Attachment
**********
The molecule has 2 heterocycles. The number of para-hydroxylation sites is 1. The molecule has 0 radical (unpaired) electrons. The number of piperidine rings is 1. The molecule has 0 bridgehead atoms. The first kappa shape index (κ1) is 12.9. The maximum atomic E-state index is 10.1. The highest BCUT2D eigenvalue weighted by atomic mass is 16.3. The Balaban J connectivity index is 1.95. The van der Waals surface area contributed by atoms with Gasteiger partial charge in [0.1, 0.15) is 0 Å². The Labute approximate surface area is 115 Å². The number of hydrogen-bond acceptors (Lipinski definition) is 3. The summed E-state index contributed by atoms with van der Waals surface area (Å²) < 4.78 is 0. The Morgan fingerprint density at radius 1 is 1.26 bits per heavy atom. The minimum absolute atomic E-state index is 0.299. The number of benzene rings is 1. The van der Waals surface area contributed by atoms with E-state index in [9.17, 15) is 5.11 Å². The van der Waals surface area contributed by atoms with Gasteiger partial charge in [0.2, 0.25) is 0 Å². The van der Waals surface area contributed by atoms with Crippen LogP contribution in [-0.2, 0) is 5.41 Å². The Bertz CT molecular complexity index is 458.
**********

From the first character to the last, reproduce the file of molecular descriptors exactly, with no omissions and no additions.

The molecule has 2 heterocycles. The number of para-hydroxylation sites is 1. The molecule has 0 radical (unpaired) electrons. The number of piperidine rings is 1. The molecule has 0 bridgehead atoms. The first kappa shape index (κ1) is 12.9. The maximum atomic E-state index is 10.1. The highest BCUT2D eigenvalue weighted by atomic mass is 16.3. The Balaban J connectivity index is 1.95. The van der Waals surface area contributed by atoms with Gasteiger partial charge in [0.1, 0.15) is 0 Å². The Labute approximate surface area is 115 Å². The number of hydrogen-bond acceptors (Lipinski definition) is 3. The summed E-state index contributed by atoms with van der Waals surface area (Å²) < 4.78 is 0. The Morgan fingerprint density at radius 1 is 1.26 bits per heavy atom. The minimum absolute atomic E-state index is 0.299. The number of benzene rings is 1. The van der Waals surface area contributed by atoms with E-state index in [9.17, 15) is 5.11 Å². The van der Waals surface area contributed by atoms with Gasteiger partial charge in [0.2, 0.25) is 0 Å². The van der Waals surface area contributed by atoms with Crippen LogP contribution in [-0.2, 0) is 5.41 Å². The Bertz CT molecular complexity index is 458.